Osteopathy is a system of diagnosis and treatment for a wide range of medical conditions. It works with the structure and function of the body, and is based on the principle that the well-being of an individual depends on the skeleton, muscles, ligaments and connective tissues functioning smoothly together.
To an osteopath, for your body to work well, its structure must also work well. So osteopaths work to restore your body to a state of balance, where possible without the use of drugs or surgery. Osteopaths use touch, physical manipulation, stretching and massage to increase the mobility of joints, to relieve muscle tension, to enhance the blood and nerve supply to tissues, and to help your body’s own healing mechanisms. They may also provide advice on posture and exercise to aid recovery, promote health and prevent symptoms recurring.
Regulation of osteopathy
All osteopaths in the UK are regulated by the General Osteopathic Council (GOsC). It is against the law for anyone to call themselves an osteopath unless they are registered with the GOsC, which sets and promotes high standards of competency, conduct and safety.
Who and what do osteopaths treat?
Osteopaths’ patients include the young, older people, manual workers, office professionals, pregnant women, children and sports people. Patients seek treatment for a wide variety of conditions, including back pain, repetitive strain injury, changes to posture in pregnancy, postural problems caused by driving or work strain, the pain of arthritis and sports injuries.
Osteopaths use their hands to identify abnormalities in the structure and function of a body, and to assess areas of weakness, tenderness, restriction or strain. By this means, your osteopath will make a full diagnosis and discuss with you the most appropriate treatment plan, estimating the likely number of sessions needed to treat your condition effectively.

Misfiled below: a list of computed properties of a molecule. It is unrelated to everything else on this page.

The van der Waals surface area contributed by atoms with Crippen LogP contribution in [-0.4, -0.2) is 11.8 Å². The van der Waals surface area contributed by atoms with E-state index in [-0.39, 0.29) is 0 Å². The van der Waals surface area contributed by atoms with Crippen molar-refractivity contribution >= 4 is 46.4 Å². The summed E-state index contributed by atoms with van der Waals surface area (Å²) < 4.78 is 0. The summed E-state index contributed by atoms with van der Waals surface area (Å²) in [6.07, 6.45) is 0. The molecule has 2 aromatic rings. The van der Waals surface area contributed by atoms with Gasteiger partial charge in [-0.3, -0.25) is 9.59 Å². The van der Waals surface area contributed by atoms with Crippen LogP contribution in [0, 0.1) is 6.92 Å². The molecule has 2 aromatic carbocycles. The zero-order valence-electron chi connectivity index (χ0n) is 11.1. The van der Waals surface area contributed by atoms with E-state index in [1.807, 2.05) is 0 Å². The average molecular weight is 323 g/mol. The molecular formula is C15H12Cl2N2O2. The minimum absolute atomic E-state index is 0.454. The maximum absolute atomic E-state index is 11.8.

Then they work with your body’s ability to heal itself. They will usually start any treatment by releasing and relaxing muscles and stretching stiff joints, using gentle massage and rhythmic joint movements. The particular range of techniques your osteopath uses will depend on your problem.
The first treatment generally lasts about 45 minutes (to allow for case history taking and diagnosis) and subsequent treatments tend to last around half an hour. Osteopaths also offer added exercises and health advice, to help reduce the symptoms and improve your health and quality of life.
The osteopath should make you feel at ease during your consultation and explain everything that is happening. Do ask questions at any time if you are unsure or have any concerns.
How much does it cost?
Most people visit an osteopath as a private patient and pay for their treatment. Please see our Contact page for current prices.
If you have private health insurance it may be possible to claim for your treatment. You will need to ask your insurance company about the available level of cover and whether you need to be referred by your GP or a specialist.
Is referral from a doctor necessary?
Most patients ‘self refer’ to an osteopath for treatment.
Although referral by a GP is not necessary, patients are encouraged to keep both their GP and osteopath fully informed, so that their medical records are current and complete and the patient receives the best possible care from both healthcare practitioners. Osteopaths are skilled in diagnostic techniques and trained to identify when a patient needs to be referred to a GP.
Osteopaths consider each person as an individual. On your first visit the osteopath will spend time taking a detailed medical history, including information about your lifestyle and diet. You will normally be asked to undress to your underwear and perform a series of simple movements.